``Since leaving you this morning, I have determined that it is my duty to place on paper the remarks which I made to you, in order that you may use them or not, as you see proper.
``I am in command . . . of nearly 200,000 men, 120,000 of whom are in the immediate presence of the enemy, and I cannot conscientiously retain the command without making an unreserved statement of my views.
``The Secretary of War has not the confidence of the officers and soldiers, and I feel sure that he has not the confidence of the country. In regard to the latter statement, you are probably better informed than I am. The same opinion applies with equal force in regard to General Halleck. It seems to be the universal opinion that the movements of the army have not been planned with a view to co-operation and mutual assistance.
``I have attempted a movement upon the enemy, in which I have been repulsed, and I am convinced, after mature deliberation, that the army ought to make another movement in the same direction, not necessarily at the same points on the river; but I am not sustained in this by a single grand division commander in my command. My reasons for having issued the order for making this second movement I have already given you in full, and I can see no reasons for changing my views. Doubtless this difference of opinion between my general officers and myself results from a lack of confidence in me. In this case it is highly necessary that this army should be commanded by some other officer, to whom I will most cheerfully give way.
``Will you allow me, Mr. President, to say that it is of the utmost importance that you be surrounded and supported by men who have the confidence of the people and of the army, and who will at all times give you definite and honest opinions in relation to their separate departments, and at the same time give you positive and unswerving support in your public policy, taking at all times their full share of the responsibility for that policy? In no positions held by gentlemen near you are these conditions more requisite than those of the Secretary of War and General-in-Chief and the commanders of your armies. In the struggle now going on, in which the very existence of our Government is at stake, the interests of no one man are worth the value of a grain of sand, and no one should be allowed to stand in the way of accomplishing the greatest amount of public good.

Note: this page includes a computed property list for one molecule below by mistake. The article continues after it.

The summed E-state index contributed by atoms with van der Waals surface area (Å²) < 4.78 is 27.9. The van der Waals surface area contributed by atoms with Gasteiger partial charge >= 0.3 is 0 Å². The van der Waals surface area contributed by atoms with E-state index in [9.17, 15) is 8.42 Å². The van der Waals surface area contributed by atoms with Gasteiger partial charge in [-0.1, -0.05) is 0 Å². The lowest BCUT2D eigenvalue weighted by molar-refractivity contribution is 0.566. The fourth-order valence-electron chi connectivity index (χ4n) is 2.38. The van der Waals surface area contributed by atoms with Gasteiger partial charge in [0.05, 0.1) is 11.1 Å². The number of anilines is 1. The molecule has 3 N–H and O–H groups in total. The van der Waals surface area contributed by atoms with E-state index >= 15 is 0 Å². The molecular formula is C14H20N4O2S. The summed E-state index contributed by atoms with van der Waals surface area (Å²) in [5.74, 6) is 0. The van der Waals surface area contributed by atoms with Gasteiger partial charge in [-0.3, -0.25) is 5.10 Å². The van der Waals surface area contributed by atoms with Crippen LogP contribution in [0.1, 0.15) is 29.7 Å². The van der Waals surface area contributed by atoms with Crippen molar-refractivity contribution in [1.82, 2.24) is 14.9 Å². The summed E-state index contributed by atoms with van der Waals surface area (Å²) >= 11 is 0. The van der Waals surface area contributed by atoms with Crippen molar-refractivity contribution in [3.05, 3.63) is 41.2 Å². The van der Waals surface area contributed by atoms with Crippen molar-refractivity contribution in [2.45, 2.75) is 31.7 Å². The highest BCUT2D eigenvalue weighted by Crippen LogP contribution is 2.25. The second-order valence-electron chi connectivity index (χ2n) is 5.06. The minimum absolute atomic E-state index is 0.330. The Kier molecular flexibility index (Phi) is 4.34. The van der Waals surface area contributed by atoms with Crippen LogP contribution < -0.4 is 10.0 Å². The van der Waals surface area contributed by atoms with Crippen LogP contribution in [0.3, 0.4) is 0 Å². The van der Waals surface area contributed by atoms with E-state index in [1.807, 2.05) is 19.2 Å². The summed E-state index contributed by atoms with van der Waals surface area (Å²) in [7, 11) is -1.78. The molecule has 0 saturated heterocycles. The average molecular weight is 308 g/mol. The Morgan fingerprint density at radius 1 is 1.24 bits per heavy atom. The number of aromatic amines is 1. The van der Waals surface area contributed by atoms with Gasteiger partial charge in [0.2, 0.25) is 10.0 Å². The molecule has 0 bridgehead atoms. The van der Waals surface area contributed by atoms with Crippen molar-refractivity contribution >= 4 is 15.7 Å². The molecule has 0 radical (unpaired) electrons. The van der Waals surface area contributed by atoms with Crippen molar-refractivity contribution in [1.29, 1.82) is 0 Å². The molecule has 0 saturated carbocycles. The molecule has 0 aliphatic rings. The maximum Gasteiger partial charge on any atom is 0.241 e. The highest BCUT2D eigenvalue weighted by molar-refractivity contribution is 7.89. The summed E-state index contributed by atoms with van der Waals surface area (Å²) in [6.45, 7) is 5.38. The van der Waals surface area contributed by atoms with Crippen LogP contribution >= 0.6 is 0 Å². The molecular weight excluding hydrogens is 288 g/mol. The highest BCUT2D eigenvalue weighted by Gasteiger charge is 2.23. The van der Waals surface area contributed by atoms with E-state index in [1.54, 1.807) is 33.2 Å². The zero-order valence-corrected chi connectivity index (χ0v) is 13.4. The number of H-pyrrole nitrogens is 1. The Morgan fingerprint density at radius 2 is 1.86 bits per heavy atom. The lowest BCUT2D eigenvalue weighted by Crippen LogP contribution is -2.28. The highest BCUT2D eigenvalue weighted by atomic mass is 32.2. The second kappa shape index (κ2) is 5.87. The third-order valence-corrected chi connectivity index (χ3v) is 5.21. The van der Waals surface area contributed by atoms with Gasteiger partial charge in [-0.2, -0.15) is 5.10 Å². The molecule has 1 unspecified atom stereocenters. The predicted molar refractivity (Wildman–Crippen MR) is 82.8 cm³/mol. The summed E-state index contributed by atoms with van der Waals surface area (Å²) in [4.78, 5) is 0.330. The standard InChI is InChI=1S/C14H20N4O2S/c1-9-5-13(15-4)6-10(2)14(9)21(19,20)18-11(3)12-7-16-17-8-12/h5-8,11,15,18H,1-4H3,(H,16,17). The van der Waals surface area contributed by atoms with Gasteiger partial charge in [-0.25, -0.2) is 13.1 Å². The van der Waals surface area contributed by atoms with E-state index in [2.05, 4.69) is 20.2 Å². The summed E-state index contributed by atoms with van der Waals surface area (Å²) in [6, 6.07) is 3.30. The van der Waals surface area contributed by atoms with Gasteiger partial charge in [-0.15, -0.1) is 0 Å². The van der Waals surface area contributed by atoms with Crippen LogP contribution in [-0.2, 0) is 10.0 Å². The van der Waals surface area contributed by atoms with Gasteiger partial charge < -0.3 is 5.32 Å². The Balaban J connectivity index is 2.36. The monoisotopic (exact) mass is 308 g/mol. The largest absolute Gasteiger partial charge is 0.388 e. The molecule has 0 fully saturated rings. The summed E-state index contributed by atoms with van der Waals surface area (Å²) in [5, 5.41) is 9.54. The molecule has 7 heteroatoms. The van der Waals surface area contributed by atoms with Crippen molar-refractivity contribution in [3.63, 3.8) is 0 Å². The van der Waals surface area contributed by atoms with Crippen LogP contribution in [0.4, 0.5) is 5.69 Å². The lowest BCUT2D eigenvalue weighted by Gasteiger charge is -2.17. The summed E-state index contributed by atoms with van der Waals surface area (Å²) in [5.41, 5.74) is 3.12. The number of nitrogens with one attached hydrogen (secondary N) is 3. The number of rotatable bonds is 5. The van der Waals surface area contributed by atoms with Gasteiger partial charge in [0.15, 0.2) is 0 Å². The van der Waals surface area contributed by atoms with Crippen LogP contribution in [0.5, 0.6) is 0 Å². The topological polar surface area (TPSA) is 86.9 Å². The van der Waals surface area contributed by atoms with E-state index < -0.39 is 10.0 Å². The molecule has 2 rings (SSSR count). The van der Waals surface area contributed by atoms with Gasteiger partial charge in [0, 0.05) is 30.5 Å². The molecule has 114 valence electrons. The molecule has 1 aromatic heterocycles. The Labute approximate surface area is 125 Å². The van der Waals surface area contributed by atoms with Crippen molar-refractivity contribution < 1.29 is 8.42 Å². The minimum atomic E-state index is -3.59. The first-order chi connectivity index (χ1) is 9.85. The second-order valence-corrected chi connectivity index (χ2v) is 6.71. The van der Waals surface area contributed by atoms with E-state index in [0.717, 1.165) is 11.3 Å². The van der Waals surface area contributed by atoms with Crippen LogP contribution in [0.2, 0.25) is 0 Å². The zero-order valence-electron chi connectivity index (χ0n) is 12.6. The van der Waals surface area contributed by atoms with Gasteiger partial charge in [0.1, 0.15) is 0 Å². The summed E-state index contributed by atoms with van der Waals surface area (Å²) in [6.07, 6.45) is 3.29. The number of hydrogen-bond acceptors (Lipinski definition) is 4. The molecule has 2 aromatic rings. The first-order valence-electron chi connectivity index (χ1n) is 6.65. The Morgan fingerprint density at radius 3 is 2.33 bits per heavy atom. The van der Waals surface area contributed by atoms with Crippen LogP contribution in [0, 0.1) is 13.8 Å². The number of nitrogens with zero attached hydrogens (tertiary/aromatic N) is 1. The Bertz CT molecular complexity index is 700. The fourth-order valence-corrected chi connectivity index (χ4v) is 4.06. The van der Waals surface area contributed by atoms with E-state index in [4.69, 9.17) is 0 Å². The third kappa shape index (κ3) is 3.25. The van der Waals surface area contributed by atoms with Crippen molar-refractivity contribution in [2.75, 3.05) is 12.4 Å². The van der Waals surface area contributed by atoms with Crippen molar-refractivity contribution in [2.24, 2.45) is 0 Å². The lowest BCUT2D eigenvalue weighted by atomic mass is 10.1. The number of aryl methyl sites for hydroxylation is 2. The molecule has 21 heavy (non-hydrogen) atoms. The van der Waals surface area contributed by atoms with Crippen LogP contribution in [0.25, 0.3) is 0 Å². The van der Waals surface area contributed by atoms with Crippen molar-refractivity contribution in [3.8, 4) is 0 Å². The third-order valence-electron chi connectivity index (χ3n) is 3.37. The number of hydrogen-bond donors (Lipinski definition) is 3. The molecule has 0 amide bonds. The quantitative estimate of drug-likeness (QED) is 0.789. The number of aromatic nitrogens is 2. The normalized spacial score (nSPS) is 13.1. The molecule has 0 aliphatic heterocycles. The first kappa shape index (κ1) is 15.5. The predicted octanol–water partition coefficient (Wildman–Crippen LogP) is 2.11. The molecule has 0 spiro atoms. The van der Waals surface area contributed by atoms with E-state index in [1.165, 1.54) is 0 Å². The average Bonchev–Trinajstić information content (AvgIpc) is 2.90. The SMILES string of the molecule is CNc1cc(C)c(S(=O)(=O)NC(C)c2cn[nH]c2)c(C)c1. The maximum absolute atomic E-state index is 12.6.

``It is my belief that I ought to retire to private life. I hope you will not understand this to savor of anything like dictation. My only desire is to promote the public good. No man is an accurate judge of the confidence in which he is held by the public and the people around him, and the confidence in my management may be entirely destroyed, in which case it would be a great wrong for me to retain this command for a single day; and, as I before said, I will most cheerfully give place to any other officer.'' (OR, I, XXI, 941-42. This letter does not appear in the Lincoln Papers, and a footnote to the text in the source specifies ``This letter is printed from General Burnside's copy.'')